Interview with Alyssa Foss

Pest Defense recently had a discussion with Alyssa Foss, an Environmental Analysis and Pesticide Specialist at the Wisconsin Department of Agriculture, Trade and Consumer Protection (DATCP). Read the blog post below to learn about the Wisconsin school IPM and pesticide laws and policies or watch the recording with this link

What is your position at DATCP and your role with school IPM? 

I am a pesticide program manager at the Wisconsin Department of Agriculture, Trade and Consumer Protection. The Wisconsin school IPM law is vague, which allows schools to create their own IPM plans tailored to their needs. DATCP provides resources and is available to any school district in Wisconsin to help build their IPM program. Then, we use a relationship-based approach and encourage schools to reach out to neighboring schools with existing IPM plans for guidance. 

What is Wisconsin Statute 94.715 and how does it regulate school IPM in Wisconsin?  

This statute does not dictate IPM in schools. However, it does dictate that school applications must be made by certified applicators. The statute, also, asks school boards to perform a pesticide review to approve or disapprove potential pesticide applications.  

To enforce this rule, DATCP has 14 environmental enforcement specialists on staff that work across the entire state to physically visit schools and verify certifications of staff or pest control companies. These specialists look at pesticide application records and perform “use observations” by shadowing applicators during the application process. They review pesticides chosen, check for required postings and make sure products are applied according to the label. 

According to Wisconsin Statute 94.715, germicide, sanitizers or disinfectants are not considered pesticides. Why are there no certification requirements for these products even though some are EPA registered?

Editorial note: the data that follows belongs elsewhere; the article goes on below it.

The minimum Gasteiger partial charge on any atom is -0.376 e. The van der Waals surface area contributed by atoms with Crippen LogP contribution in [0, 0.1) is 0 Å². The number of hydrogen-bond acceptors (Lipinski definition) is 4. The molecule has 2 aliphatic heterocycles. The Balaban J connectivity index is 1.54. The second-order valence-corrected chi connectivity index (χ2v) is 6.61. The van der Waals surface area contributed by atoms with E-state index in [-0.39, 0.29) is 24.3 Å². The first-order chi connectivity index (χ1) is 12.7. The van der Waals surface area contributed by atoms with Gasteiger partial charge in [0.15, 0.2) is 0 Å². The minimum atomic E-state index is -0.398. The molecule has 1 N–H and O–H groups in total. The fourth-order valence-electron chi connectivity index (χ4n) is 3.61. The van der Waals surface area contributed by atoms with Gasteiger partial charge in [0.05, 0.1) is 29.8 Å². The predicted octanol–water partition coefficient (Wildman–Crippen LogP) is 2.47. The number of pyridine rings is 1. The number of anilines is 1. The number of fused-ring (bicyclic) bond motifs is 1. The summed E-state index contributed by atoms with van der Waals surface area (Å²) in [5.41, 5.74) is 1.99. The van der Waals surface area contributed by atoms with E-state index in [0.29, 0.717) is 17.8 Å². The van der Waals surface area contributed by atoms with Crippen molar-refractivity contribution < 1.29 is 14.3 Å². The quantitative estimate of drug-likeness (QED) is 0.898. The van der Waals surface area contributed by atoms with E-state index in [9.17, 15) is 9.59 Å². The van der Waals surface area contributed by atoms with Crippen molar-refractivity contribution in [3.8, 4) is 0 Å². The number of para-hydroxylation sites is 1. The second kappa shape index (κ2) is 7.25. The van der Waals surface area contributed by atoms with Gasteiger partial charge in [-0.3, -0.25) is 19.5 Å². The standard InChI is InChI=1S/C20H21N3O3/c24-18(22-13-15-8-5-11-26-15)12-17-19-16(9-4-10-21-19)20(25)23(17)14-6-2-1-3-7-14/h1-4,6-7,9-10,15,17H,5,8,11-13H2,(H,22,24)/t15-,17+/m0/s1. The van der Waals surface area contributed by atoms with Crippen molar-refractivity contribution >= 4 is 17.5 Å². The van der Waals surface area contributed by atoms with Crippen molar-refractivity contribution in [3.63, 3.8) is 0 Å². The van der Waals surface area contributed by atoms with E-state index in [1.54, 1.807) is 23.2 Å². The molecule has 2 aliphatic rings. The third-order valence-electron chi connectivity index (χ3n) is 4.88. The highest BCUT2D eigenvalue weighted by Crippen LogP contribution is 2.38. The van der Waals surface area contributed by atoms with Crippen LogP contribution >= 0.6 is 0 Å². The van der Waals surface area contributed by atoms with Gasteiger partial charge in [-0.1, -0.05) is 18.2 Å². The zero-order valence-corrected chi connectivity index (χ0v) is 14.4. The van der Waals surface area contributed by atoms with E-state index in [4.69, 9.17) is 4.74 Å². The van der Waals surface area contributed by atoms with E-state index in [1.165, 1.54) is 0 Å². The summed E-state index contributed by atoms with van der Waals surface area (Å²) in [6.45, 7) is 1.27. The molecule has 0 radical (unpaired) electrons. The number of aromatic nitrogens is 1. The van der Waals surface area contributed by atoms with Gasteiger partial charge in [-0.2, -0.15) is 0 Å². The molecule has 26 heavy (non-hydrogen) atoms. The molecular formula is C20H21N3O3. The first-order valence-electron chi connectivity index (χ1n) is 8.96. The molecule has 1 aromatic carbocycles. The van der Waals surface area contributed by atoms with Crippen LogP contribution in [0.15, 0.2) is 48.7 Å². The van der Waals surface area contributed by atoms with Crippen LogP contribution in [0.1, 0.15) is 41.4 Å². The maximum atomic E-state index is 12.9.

The products are still considered pesticides under the EPA, but certifying every individual that applies them would be exhaustive. This rule exempts individuals such as teachers, nurses and custodians from needing certification to allow them to use these products to clean.  To ensure these products are used properly, DATCP will perform “use observations” by an environmental enforcement specialist. 

Other similar regulations that relate to school IPM? 

ATCP 29 covers general pesticide rules and regulations. Covers pesticide use, certifications and licensing of businesses and individuals, pesticide storage, disposal and general pesticide use. 

What is an emerging pest you see in schools in Wisconsin? How do you see them managed? 

We have recently had more inquiries into bed bug control and any pests that would require bait stations. DATCP will recommend minimizing the spread as well as prevention to a school dealing with bed bugs. If caught early enough, the school may not require a pesticide application. Instead, they should focus on isolating contaminated materials, promote frequent cleaning and vacuuming of classrooms along with providing resources to parents to prevent bed bugs. Then, if the problem becomes too large, DATCP would recommend that the school speaks with a commercial pest control company that specializes in bed bug control to handle the infestation.  


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